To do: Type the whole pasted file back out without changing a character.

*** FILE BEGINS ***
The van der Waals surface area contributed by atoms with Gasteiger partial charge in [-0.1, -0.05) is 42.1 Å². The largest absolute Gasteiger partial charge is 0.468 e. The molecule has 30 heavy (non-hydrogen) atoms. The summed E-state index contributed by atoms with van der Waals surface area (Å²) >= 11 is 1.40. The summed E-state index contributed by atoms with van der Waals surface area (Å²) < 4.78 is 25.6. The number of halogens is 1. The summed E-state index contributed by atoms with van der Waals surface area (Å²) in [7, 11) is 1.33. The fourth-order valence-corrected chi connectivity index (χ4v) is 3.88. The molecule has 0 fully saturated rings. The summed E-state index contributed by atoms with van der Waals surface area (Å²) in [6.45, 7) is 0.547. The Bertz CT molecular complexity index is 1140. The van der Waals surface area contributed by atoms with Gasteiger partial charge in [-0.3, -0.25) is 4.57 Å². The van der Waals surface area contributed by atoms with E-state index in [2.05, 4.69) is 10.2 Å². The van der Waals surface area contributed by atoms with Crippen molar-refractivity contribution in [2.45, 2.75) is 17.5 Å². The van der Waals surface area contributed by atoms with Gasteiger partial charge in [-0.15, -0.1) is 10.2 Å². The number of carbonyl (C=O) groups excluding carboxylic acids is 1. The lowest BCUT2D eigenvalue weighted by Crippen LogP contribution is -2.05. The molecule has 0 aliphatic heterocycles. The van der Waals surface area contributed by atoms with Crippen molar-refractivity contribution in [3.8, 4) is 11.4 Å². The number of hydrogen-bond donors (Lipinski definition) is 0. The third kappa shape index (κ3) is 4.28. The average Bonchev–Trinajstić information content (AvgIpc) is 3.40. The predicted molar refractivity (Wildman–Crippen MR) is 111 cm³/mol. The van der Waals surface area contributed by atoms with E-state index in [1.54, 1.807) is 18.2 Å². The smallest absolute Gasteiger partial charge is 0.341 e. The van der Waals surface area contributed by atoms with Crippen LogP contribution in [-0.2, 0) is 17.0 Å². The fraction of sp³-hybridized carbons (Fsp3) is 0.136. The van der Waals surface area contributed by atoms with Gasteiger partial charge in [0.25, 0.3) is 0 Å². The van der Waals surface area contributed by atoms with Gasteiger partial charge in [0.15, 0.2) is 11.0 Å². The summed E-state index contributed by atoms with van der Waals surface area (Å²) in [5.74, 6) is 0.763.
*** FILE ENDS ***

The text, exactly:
The van der Waals surface area contributed by atoms with Gasteiger partial charge in [-0.1, -0.05) is 42.1 Å². The largest absolute Gasteiger partial charge is 0.468 e. The molecule has 30 heavy (non-hydrogen) atoms. The summed E-state index contributed by atoms with van der Waals surface area (Å²) >= 11 is 1.40. The summed E-state index contributed by atoms with van der Waals surface area (Å²) < 4.78 is 25.6. The number of halogens is 1. The summed E-state index contributed by atoms with van der Waals surface area (Å²) in [7, 11) is 1.33. The fourth-order valence-corrected chi connectivity index (χ4v) is 3.88. The molecule has 0 fully saturated rings. The summed E-state index contributed by atoms with van der Waals surface area (Å²) in [6.45, 7) is 0.547. The Bertz CT molecular complexity index is 1140. The van der Waals surface area contributed by atoms with Gasteiger partial charge in [-0.3, -0.25) is 4.57 Å². The van der Waals surface area contributed by atoms with E-state index in [2.05, 4.69) is 10.2 Å². The van der Waals surface area contributed by atoms with Crippen molar-refractivity contribution in [2.45, 2.75) is 17.5 Å². The van der Waals surface area contributed by atoms with Gasteiger partial charge in [-0.15, -0.1) is 10.2 Å². The number of carbonyl (C=O) groups excluding carboxylic acids is 1. The lowest BCUT2D eigenvalue weighted by Crippen LogP contribution is -2.05. The molecule has 0 aliphatic heterocycles. The van der Waals surface area contributed by atoms with Crippen molar-refractivity contribution in [3.8, 4) is 11.4 Å². The number of hydrogen-bond donors (Lipinski definition) is 0. The third kappa shape index (κ3) is 4.28. The average Bonchev–Trinajstić information content (AvgIpc) is 3.40. The predicted molar refractivity (Wildman–Crippen MR) is 111 cm³/mol. The van der Waals surface area contributed by atoms with E-state index in [1.54, 1.807) is 18.2 Å². The smallest absolute Gasteiger partial charge is 0.341 e. The van der Waals surface area contributed by atoms with Crippen LogP contribution in [-0.2, 0) is 17.0 Å². The fraction of sp³-hybridized carbons (Fsp3) is 0.136. The van der Waals surface area contributed by atoms with Gasteiger partial charge in [0.25, 0.3) is 0 Å². The van der Waals surface area contributed by atoms with Gasteiger partial charge in [0.15, 0.2) is 11.0 Å². The summed E-state index contributed by atoms with van der Waals surface area (Å²) in [5.74, 6) is 0.763.